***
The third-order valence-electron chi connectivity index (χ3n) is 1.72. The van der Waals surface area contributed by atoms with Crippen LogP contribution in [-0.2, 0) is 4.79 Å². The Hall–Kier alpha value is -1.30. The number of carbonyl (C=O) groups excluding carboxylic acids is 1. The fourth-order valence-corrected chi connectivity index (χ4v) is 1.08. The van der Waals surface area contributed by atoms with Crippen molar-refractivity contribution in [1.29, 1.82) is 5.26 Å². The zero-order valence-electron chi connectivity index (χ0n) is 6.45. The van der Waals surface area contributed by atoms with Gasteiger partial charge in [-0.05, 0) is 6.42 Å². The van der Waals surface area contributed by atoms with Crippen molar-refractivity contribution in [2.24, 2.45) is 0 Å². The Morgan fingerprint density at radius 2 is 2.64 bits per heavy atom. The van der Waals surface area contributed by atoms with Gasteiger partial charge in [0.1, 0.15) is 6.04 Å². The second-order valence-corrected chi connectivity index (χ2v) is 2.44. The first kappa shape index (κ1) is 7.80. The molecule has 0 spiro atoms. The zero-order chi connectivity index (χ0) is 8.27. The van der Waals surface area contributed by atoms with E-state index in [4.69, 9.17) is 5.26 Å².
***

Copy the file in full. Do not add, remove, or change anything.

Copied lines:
The third-order valence-electron chi connectivity index (χ3n) is 1.72. The van der Waals surface area contributed by atoms with Crippen LogP contribution in [-0.2, 0) is 4.79 Å². The Hall–Kier alpha value is -1.30. The number of carbonyl (C=O) groups excluding carboxylic acids is 1. The fourth-order valence-corrected chi connectivity index (χ4v) is 1.08. The van der Waals surface area contributed by atoms with Crippen molar-refractivity contribution in [1.29, 1.82) is 5.26 Å². The zero-order valence-electron chi connectivity index (χ0n) is 6.45. The van der Waals surface area contributed by atoms with Gasteiger partial charge in [-0.05, 0) is 6.42 Å². The van der Waals surface area contributed by atoms with Crippen molar-refractivity contribution in [2.24, 2.45) is 0 Å². The Morgan fingerprint density at radius 2 is 2.64 bits per heavy atom. The van der Waals surface area contributed by atoms with Gasteiger partial charge in [0.1, 0.15) is 6.04 Å². The second-order valence-corrected chi connectivity index (χ2v) is 2.44. The first kappa shape index (κ1) is 7.80. The molecule has 0 spiro atoms. The zero-order chi connectivity index (χ0) is 8.27. The van der Waals surface area contributed by atoms with E-state index in [4.69, 9.17) is 5.26 Å².